Marine Le Pen and Emmanuel Macron are left to go head to head in the second round of the 2017 French presidential elections and statistics show that Marine Le Pen could already be the new French president if France followed the U.S.’ electoral system.
We’ve seen the official results of the first round of the 2017 French presidential elections, and as of April 24, the centrist frontrunner Emmanuel Macron is at the top of the polls with 24.01 percent of the votes.
A quick projection of the second round of the 2017 French presidential elections via The Guardian, which will see Macron against far-Right firebrand Marine Le Pen, however, has Macron winning the French elections. According to Pollsters Ifop, who asked French voters who they would vote for if Macron and Le Pen goes through to the second round, Macron will win against Le Pen at 60.93 percent versus 39.07 percent.
The battle between Macron and Le Pen has always been seen as a close re-run of the 2016 U.S. Elections, which saw the close fight between Republican candidate Donald Trump and Democrat candidate Hillary Clinton. Both elections pitted populists (Trump in the U.S., Le Pen in France) against liberals with prominent roles in the previous or current administration (Clinton in the U.S., Macron in France). This is why The Economist took the liberty of looking at the Macron and Le Pen presidential battle through the lens of the U.S. electoral system.
Who will win the 2017 French presidential elections if France were to follow the U.S. electoral college system?
The U.S. presidential election is a pretty complicated system, unlike other electoral systems where the person who gets the majority vote automatically wins the presidential bid. Simply put by Telegraph, all 50 U.S. states and Washington DC have a set number of “electors” in the electoral college (depending on the size of the state) and for a presidential candidate to win, s/he will have to earn 270 electors—half the total of the 538 electors plus one. And if no candidate wins the majority of the electoral college, each region gets translated into one vote each, and the presidential candidate getting the majority of the regions will be named president.
If Macron and Le Pen went head to head in an American electoral college, The Economist predicts that Marine Le Pen could have already won the French presidential election.
According to the magazine’s analysis of the French elections between Le Pen and Macron, Le Pen will have likely snagged the majority regional vote since her voters did tend to be rural and geographically dispersed, just like Donald Trump’s. Macron, on the other hand, held supporters concentrated in cities, much like Hillary Clinton’s.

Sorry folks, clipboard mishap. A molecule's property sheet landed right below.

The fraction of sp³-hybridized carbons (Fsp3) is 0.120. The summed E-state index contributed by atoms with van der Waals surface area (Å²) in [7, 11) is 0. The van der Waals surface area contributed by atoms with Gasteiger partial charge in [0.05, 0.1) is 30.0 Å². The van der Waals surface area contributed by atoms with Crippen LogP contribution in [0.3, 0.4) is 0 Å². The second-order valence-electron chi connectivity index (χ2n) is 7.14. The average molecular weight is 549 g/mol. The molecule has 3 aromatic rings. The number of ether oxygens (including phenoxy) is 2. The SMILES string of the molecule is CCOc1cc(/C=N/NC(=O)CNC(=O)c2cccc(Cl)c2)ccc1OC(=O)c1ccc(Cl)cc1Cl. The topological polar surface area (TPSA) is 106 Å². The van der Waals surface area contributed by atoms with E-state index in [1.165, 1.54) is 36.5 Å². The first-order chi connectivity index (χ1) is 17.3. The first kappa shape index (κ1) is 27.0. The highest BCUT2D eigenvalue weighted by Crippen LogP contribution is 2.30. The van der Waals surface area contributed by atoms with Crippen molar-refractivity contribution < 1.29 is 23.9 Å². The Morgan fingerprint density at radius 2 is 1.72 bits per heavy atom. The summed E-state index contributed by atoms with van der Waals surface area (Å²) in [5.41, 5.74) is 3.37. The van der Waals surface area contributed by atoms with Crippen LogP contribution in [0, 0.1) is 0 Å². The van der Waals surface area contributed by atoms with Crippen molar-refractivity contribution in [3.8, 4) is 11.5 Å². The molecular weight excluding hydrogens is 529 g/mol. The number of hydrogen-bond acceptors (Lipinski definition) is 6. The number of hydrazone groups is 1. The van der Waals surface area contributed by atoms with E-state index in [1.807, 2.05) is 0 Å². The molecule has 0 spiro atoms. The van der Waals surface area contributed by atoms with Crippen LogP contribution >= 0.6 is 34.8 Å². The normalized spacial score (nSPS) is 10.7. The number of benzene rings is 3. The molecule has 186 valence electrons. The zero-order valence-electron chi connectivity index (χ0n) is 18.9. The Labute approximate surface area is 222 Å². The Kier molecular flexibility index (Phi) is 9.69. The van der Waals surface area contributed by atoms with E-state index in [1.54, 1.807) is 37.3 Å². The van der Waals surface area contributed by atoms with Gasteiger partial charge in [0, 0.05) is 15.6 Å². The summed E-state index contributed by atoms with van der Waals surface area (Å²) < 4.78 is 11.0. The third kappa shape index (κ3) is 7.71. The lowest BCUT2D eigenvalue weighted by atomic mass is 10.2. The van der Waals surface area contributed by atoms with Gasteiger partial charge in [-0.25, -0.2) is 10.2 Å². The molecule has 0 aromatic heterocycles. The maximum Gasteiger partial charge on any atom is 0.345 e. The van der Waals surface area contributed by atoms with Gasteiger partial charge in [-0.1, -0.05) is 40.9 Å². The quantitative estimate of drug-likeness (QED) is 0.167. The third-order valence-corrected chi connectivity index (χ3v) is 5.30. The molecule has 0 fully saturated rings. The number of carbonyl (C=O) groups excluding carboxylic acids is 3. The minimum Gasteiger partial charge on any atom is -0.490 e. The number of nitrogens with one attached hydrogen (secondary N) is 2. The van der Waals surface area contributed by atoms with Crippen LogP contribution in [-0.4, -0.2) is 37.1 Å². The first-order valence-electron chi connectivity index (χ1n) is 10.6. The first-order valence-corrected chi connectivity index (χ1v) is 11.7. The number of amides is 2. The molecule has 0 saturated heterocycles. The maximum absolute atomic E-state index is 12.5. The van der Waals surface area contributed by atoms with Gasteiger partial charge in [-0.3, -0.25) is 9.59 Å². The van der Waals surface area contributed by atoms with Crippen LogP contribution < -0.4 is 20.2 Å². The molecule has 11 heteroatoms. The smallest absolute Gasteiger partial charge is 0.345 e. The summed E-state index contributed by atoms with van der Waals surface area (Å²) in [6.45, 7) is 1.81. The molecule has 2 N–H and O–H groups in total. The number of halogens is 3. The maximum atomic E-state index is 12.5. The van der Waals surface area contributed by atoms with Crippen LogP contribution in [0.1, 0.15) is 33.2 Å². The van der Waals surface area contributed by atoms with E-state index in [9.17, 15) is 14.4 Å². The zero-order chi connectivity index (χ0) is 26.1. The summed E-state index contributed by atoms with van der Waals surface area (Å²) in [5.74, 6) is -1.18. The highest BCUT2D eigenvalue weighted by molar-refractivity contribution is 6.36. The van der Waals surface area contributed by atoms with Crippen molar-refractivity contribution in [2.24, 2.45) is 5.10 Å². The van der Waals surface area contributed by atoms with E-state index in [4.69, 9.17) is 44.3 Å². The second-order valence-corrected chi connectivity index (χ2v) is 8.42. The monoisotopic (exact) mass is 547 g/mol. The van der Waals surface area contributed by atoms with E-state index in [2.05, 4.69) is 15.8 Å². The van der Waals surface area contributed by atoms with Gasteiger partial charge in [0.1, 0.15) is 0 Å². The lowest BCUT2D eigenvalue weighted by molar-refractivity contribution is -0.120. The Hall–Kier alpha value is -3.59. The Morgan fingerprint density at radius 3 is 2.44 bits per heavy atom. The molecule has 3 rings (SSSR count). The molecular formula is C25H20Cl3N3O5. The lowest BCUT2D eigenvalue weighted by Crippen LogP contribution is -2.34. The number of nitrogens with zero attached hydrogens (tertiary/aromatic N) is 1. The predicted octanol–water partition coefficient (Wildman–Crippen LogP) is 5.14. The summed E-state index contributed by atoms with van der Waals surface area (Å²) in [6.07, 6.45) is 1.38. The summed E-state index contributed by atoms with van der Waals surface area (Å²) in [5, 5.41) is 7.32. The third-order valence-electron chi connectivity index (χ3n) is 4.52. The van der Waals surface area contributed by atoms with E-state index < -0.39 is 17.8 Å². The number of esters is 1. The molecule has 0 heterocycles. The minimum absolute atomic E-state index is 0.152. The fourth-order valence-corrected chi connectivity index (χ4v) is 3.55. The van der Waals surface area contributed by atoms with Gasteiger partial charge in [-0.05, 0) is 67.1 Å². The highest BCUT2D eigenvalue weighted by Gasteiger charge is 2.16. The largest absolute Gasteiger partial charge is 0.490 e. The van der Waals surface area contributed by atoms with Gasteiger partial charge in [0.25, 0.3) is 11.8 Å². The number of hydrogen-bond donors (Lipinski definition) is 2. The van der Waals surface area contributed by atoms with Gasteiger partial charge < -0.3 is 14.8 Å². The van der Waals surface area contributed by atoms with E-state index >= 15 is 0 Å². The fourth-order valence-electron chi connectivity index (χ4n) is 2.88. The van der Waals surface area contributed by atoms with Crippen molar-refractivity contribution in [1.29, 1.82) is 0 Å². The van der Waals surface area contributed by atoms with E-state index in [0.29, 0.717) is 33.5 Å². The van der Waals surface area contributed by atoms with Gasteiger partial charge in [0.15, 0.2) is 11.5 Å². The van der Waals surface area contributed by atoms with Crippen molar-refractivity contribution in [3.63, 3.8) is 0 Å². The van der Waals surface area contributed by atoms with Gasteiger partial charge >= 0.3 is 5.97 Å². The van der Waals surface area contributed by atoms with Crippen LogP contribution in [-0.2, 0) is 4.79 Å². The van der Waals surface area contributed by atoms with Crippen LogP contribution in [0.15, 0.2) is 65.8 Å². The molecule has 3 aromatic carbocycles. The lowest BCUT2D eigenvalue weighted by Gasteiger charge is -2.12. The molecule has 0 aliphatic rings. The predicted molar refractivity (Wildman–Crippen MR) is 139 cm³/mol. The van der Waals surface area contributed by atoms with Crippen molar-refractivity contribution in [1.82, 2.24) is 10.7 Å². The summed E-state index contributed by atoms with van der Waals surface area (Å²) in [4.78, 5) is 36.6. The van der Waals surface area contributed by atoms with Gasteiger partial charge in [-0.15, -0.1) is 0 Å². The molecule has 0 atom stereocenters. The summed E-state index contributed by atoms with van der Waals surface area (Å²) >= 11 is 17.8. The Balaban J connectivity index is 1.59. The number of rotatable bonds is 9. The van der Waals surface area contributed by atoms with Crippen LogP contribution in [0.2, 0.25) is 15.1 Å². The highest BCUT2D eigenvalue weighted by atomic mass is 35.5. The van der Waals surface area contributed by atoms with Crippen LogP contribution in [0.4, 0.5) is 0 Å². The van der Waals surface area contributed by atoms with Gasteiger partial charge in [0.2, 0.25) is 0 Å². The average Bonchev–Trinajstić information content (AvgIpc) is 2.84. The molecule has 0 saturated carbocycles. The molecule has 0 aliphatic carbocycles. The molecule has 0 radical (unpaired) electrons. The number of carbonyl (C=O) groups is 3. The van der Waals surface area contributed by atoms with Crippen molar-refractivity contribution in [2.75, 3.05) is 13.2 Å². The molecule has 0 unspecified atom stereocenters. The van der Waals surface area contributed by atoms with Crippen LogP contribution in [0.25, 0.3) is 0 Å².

— The Economist (@TheEconomist) April 27, 2017
Following the U.S. electoral college system, The Economist does the math and gives France 193 electoral votes. And looking at the results of the first round of votes, much like the 2016 U.S. elections, none of the French presidential candidates will be able to snag half plus one of the electoral votes. Le Pen and Macron will have 90 electoral votes each, with leftist Jean-Luc Mélenchon claiming 10 and the conservative François Fillon only three.
The election then transitions to the 12th amendment guidelines and each region will be converted to a singular vote. And if you map the votes that Le Pen and Macron geographically, Le Pen will emerge victorious with eight of the 18 regions while Macron trails behind with only six regions. Fillon’s single region and Mélenchon’s three will then have to be the deciding regions.
But that’s with an American electoral college. With France’s current electoral system, polls are predicting a huge victory for Macron in next weekend’s second presidential election round.
But Macron and Le Pen still have a week before voters cast their final ballots and the odds could easily turn in anyone’s favor. In fact, despite Macron’s sure win in the original polls, Express reports that Marine Le Pen’s campaign for the presidency is increasing momentum, according to an Opinionway-Orpi poll.
In just two days, Le Pen was able to pull her percentage up two points from 39 to 41. This closes Le Pen further to Macron, who is down from 60 to 59.
But if we learned anything from presidential polls, it’s that these polls are, at the end of the day, just polls. How the French voters decide on the May 7 presidential elections—where it’s going to be Marine Le Pen or Emmanuel Macron—is still pretty much the future; and at the end of the day, the French will elect the president that they deserve.
[Featured Image by Aurelien Meunier/Getty Images]